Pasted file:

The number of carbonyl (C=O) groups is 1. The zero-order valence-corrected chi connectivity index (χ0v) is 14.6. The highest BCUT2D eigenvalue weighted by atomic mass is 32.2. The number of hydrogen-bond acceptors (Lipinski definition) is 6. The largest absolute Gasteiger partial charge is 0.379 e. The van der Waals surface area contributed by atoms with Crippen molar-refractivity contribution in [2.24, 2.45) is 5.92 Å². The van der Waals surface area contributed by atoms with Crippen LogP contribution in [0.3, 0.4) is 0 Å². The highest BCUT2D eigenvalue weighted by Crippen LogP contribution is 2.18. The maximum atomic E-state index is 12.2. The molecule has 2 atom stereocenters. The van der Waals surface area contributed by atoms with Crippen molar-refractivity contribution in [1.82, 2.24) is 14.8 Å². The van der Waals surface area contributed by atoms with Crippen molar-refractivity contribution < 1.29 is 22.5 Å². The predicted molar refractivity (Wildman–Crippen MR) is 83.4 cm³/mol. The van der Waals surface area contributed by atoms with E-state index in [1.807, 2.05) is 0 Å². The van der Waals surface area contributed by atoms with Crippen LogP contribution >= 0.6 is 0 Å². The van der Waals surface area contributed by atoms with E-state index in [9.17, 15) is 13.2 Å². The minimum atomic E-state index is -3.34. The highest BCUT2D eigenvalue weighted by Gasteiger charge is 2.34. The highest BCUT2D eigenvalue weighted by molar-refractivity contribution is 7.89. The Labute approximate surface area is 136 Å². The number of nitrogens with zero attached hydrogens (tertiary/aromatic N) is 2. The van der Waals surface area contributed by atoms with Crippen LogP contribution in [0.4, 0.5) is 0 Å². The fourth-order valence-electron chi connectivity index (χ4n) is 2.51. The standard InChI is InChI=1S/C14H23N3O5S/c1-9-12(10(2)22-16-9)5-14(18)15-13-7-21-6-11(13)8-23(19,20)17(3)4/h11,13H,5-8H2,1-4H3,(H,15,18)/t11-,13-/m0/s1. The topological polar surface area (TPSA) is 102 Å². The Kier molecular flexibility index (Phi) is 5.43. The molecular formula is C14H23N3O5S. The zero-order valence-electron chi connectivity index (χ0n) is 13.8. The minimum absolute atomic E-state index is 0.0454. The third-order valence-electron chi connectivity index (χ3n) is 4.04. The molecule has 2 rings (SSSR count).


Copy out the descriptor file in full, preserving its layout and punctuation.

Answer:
The number of carbonyl (C=O) groups is 1. The zero-order valence-corrected chi connectivity index (χ0v) is 14.6. The highest BCUT2D eigenvalue weighted by atomic mass is 32.2. The number of hydrogen-bond acceptors (Lipinski definition) is 6. The largest absolute Gasteiger partial charge is 0.379 e. The van der Waals surface area contributed by atoms with Crippen molar-refractivity contribution in [2.24, 2.45) is 5.92 Å². The van der Waals surface area contributed by atoms with Crippen LogP contribution in [0.3, 0.4) is 0 Å². The highest BCUT2D eigenvalue weighted by Crippen LogP contribution is 2.18. The maximum atomic E-state index is 12.2. The molecule has 2 atom stereocenters. The van der Waals surface area contributed by atoms with Crippen molar-refractivity contribution in [1.82, 2.24) is 14.8 Å². The van der Waals surface area contributed by atoms with Crippen molar-refractivity contribution < 1.29 is 22.5 Å². The predicted molar refractivity (Wildman–Crippen MR) is 83.4 cm³/mol. The van der Waals surface area contributed by atoms with E-state index in [1.807, 2.05) is 0 Å². The van der Waals surface area contributed by atoms with Crippen LogP contribution >= 0.6 is 0 Å². The van der Waals surface area contributed by atoms with E-state index in [9.17, 15) is 13.2 Å². The minimum atomic E-state index is -3.34. The highest BCUT2D eigenvalue weighted by Gasteiger charge is 2.34. The highest BCUT2D eigenvalue weighted by molar-refractivity contribution is 7.89. The Labute approximate surface area is 136 Å². The number of nitrogens with zero attached hydrogens (tertiary/aromatic N) is 2. The van der Waals surface area contributed by atoms with Crippen LogP contribution in [0.4, 0.5) is 0 Å². The fourth-order valence-electron chi connectivity index (χ4n) is 2.51. The standard InChI is InChI=1S/C14H23N3O5S/c1-9-12(10(2)22-16-9)5-14(18)15-13-7-21-6-11(13)8-23(19,20)17(3)4/h11,13H,5-8H2,1-4H3,(H,15,18)/t11-,13-/m0/s1. The topological polar surface area (TPSA) is 102 Å². The Kier molecular flexibility index (Phi) is 5.43. The molecular formula is C14H23N3O5S. The zero-order valence-electron chi connectivity index (χ0n) is 13.8. The minimum absolute atomic E-state index is 0.0454. The third-order valence-electron chi connectivity index (χ3n) is 4.04. The molecule has 2 rings (SSSR count).